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He seeks not the greatness found in sacrificial action but the convenience
one discovers in a comfortable, serene state of mind.
(Joseph B. Soloveitchik, Lonely Man of Faith)


hat is Rome to Jerusalem? What have rabbis in common with
Roman Catholic priests? Rabbis are family men; priests are sworn
to celibacy. Priests are garbed in supernatural power; they hold
the keys to the kingdom, hearing confession and forgiving sins, performing
the mysterious miracle of the Eucharist. Rabbis are, literally, teachers. As
servants of the community and resources for halakhic rulings they engage in
exactly the same activities of Torah study and human kindness that they promote among their flock. All the same, rabbis and priests share a sociological
niche as professional symbols of religion; they are often perceived similarly by
the laity and often see themselves as likewise set apart.
Two of the great English Roman Catholic writers in the first half of the
20th century created fictional priests reflecting their spiritual concerns. First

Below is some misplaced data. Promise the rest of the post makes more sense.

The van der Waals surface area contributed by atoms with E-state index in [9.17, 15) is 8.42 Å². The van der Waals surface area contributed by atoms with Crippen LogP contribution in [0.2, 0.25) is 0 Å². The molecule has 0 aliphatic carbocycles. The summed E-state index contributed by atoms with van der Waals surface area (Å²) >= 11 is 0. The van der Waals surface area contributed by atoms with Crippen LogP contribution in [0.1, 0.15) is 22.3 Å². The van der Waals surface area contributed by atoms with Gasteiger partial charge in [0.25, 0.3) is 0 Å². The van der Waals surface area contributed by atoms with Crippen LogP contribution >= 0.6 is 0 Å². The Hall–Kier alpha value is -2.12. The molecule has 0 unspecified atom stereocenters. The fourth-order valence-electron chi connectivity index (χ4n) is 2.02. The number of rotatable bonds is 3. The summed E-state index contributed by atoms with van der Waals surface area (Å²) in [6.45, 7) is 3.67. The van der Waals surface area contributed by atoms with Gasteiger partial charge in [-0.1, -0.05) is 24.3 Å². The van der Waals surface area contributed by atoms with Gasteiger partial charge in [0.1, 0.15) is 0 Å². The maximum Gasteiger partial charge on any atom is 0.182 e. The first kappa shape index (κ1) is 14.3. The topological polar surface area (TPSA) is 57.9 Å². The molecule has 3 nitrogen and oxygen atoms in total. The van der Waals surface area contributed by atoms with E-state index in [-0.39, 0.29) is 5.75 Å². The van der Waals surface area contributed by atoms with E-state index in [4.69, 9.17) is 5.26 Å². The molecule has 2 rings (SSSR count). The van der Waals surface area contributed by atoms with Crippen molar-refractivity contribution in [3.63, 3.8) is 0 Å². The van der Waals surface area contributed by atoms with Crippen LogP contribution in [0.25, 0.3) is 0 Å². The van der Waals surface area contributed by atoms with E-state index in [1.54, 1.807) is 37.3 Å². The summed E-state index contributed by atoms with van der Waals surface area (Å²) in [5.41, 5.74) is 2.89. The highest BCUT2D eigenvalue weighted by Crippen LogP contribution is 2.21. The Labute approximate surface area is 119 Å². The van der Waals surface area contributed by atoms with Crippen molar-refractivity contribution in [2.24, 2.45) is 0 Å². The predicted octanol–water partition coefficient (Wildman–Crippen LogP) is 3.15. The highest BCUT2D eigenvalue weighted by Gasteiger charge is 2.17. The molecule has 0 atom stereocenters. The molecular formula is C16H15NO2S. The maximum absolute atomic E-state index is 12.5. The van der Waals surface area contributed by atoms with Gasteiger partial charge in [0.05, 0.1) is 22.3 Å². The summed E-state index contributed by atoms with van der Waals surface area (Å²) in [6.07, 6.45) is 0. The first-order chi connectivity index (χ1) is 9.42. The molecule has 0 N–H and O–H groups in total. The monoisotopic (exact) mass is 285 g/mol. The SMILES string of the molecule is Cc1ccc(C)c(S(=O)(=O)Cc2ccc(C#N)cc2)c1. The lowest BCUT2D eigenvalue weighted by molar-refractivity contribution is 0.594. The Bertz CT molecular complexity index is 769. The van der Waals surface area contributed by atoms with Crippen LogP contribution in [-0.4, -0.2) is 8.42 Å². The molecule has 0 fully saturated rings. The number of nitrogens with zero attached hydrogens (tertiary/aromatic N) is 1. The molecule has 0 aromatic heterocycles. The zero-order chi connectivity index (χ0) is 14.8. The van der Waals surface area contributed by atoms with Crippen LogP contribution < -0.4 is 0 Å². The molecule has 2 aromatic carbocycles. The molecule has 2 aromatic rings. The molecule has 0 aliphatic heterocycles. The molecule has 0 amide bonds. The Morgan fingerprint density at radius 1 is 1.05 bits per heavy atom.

Father Brown, G.K. Chesterton’s answer to Sherlock Holmes. Brown, as his
name suggests, is outwardly unimpressive. He solves his crimes through
a mixture of keen reasoned observation and profound understanding of
human beings. Always, he says, he can enter the mind of the criminal tempted
to commit the crime, and this insight puts him on the right track. Save for the
expertise in human corruption provided by his endless hours in the confessional box, Father Brown’s success has nothing to do with his vocation, and
everything to do with the good sense characteristic of his outlook.
In Chesterton’s day, as in our own, modern-minded people tended to
disdain traditional religion in favor of “spirituality,” especially of the oriental variety. In “The Red Moon of Meru” Lady Mounteagle admits she
had once been prejudiced against “brown people” until she discovered
their “wonderful spiritual powers.” To which Father Brown ripostes:
“Frankly, I don’t care for spiritual powers much myself. I’ve got much
more sympathy with spiritual weaknesses.”
Father Brown here contrasts spiritual powers, of the sort that attract
Lady Mounteagle, with spiritual weaknesses. He bluntly rebuffs her attraction to the external impressiveness through which the typical spiritual guru
cultivates his superiority over his audience. At the same time he insinuates


TRADITION 50:2 / © 2017
Rabbinical Council of America